As noted earlier, we have started seeing signs of stress at the lower-end of income distribution. One can intuitively project moderation in consumer spending as the economy further slows down under tighter monetary conditions. Inflation may be down from the multi-decade highs of a few quarters back, but it still remains a headwind, particularly for the lower end of income distribution. That said, the labor market remains very strong, with wages still going up.

Earnings Season Scorecard and This Week’s Earnings Reports

The bulk of the Q1 earnings season is now behind us, with results from 481 S&P 500 companies already out through Friday, May 24th. We have almost 100 companies reporting results this week, including 10 S&P 500 members. This week's line-up includes more retailers like Best Buy, Ulta, Dollar General, and Tech players like Salesforce, HP, and others.

Total Q1 earnings for these 81 index members are up +7% from the same period last year on +4.4% higher revenues, with 78.2% beating EPS estimates and 60.7% beating revenue estimates.

The comparison charts below put the Q1 earnings and revenue growth rates in a historical context.

Zacks Investment Research
Zacks Investment Research


Image Source: Zacks Investment Research

We have been flagging an acceleration in the earnings growth trend, which becomes more apparent once the Bristol Myers drag is removed from the data; the pharma giant came out with a huge one-time charge. The chart below shows the Q1 earnings growth pace for these companies on an ex-BMY basis.

Zacks Investment Research
Zacks Investment Research


Image Source: Zacks Investment Research

Earnings growth for these companies would have been +10% instead of +7% had it not been for the substantial Energy sector drag.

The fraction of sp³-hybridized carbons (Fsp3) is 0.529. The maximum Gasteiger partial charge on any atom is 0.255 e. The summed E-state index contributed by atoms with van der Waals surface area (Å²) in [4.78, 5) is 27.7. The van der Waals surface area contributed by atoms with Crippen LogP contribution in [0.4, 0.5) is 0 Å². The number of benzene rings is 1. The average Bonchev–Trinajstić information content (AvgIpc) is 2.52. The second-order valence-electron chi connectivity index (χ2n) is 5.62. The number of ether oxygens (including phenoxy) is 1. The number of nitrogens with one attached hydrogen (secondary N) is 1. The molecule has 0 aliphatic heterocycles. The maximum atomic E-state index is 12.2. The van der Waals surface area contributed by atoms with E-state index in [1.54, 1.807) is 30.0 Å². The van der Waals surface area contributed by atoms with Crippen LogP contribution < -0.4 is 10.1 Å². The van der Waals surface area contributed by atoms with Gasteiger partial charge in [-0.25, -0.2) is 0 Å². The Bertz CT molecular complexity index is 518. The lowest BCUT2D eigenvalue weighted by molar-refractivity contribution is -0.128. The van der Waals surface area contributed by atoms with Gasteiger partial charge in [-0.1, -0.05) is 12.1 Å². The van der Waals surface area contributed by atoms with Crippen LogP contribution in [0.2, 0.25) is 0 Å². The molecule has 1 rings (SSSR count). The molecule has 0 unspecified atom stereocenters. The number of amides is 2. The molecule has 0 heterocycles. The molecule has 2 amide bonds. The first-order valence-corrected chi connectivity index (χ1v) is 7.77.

The comparison charts below put the Q1 EPS and revenue beats percentages in a historical context.

Zacks Investment Research
Zacks Investment Research


Image Source: Zacks Investment Research

As we noted in the context of the Retail sector, beats percentages have been on the weaker side for the index as a whole, with the variance relative to other recent periods particularly notable on the revenues side.

The Earnings Big Picture

Looking at Q1 as a whole, total S&P 500 earnings are expected to be up +6.8% from the same period last year on +4.3% higher revenues, which would follow the +6.9% earnings growth on +3.9% revenue gains in the preceding period.

The chart below shows current earnings and revenue growth expectations for 2024 Q1 in the context of where growth has been over the preceding four quarters and what is currently expected for the following three quarters.

Zacks Investment Research
Zacks Investment Research


Image Source: Zacks Investment Research

As you likely know already, the Tech and Energy sectors are having the opposite effects on the aggregate growth picture. Excluding the Tech sector, Q1 earnings for the rest of the index would be down -0.7%, while the growth pace improves to +9.7% on an ex-energy basis.

For the current period (2024 Q2), total S&P 500 earnings are currently expected to be up +9% on +4.6% higher revenues.

The revisions trend has been very favorable for Q2 estimates, as the chart below shows.

Zacks Investment Research
Zacks Investment Research


Image Source: Zacks Investment Research

Here is the Q2 revisions trend on an ex-Energy basis.

Zacks Investment Research
Zacks Investment Research


Image Source: Zacks Investment Research

Looking at the overall earnings picture on an annual basis, total 2024 S&P 500 earnings are expected to be up +9% on +1.6% revenue growth.

Zacks Investment Research
Zacks Investment Research


Image Source: Zacks Investment Research

For a detailed look at the overall earnings picture, including expectations for the coming periods, please check out our weekly Earnings Trends report >>>>  Where is Earnings Growth Coming From?